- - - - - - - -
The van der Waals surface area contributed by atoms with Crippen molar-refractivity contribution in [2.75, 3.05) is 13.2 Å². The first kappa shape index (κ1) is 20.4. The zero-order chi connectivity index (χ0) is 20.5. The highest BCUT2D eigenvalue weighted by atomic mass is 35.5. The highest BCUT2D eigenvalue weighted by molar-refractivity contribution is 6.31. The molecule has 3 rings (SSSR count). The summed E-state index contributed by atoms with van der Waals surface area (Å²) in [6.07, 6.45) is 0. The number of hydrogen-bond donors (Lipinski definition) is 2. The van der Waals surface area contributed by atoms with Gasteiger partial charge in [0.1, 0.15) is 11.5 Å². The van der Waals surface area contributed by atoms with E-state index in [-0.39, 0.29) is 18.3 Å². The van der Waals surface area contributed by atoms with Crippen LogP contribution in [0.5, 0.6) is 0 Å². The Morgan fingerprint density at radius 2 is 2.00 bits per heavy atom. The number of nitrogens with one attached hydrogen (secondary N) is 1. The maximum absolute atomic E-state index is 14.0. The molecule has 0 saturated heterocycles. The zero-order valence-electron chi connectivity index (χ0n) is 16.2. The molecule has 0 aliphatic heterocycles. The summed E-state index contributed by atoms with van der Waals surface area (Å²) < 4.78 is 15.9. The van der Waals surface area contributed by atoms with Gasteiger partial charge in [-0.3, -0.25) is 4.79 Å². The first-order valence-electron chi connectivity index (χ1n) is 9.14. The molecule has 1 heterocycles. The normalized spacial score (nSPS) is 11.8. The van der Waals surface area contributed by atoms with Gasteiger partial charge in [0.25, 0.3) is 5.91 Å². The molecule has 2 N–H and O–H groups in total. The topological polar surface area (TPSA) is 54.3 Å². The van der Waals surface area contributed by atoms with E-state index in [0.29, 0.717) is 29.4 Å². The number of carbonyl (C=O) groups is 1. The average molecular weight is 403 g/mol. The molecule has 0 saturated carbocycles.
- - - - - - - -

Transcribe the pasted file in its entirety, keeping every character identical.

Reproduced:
The van der Waals surface area contributed by atoms with Crippen molar-refractivity contribution in [2.75, 3.05) is 13.2 Å². The first kappa shape index (κ1) is 20.4. The zero-order chi connectivity index (χ0) is 20.5. The highest BCUT2D eigenvalue weighted by atomic mass is 35.5. The highest BCUT2D eigenvalue weighted by molar-refractivity contribution is 6.31. The molecule has 3 rings (SSSR count). The summed E-state index contributed by atoms with van der Waals surface area (Å²) in [6.07, 6.45) is 0. The number of hydrogen-bond donors (Lipinski definition) is 2. The van der Waals surface area contributed by atoms with Gasteiger partial charge in [0.1, 0.15) is 11.5 Å². The van der Waals surface area contributed by atoms with E-state index in [-0.39, 0.29) is 18.3 Å². The van der Waals surface area contributed by atoms with Crippen LogP contribution in [0.5, 0.6) is 0 Å². The Morgan fingerprint density at radius 2 is 2.00 bits per heavy atom. The number of nitrogens with one attached hydrogen (secondary N) is 1. The maximum absolute atomic E-state index is 14.0. The molecule has 0 saturated heterocycles. The zero-order valence-electron chi connectivity index (χ0n) is 16.2. The molecule has 0 aliphatic heterocycles. The summed E-state index contributed by atoms with van der Waals surface area (Å²) < 4.78 is 15.9. The van der Waals surface area contributed by atoms with Gasteiger partial charge in [-0.3, -0.25) is 4.79 Å². The first-order valence-electron chi connectivity index (χ1n) is 9.14. The molecule has 1 heterocycles. The normalized spacial score (nSPS) is 11.8. The van der Waals surface area contributed by atoms with Gasteiger partial charge in [0.25, 0.3) is 5.91 Å². The molecule has 2 N–H and O–H groups in total. The topological polar surface area (TPSA) is 54.3 Å². The van der Waals surface area contributed by atoms with E-state index in [0.29, 0.717) is 29.4 Å². The number of carbonyl (C=O) groups is 1. The average molecular weight is 403 g/mol. The molecule has 0 saturated carbocycles.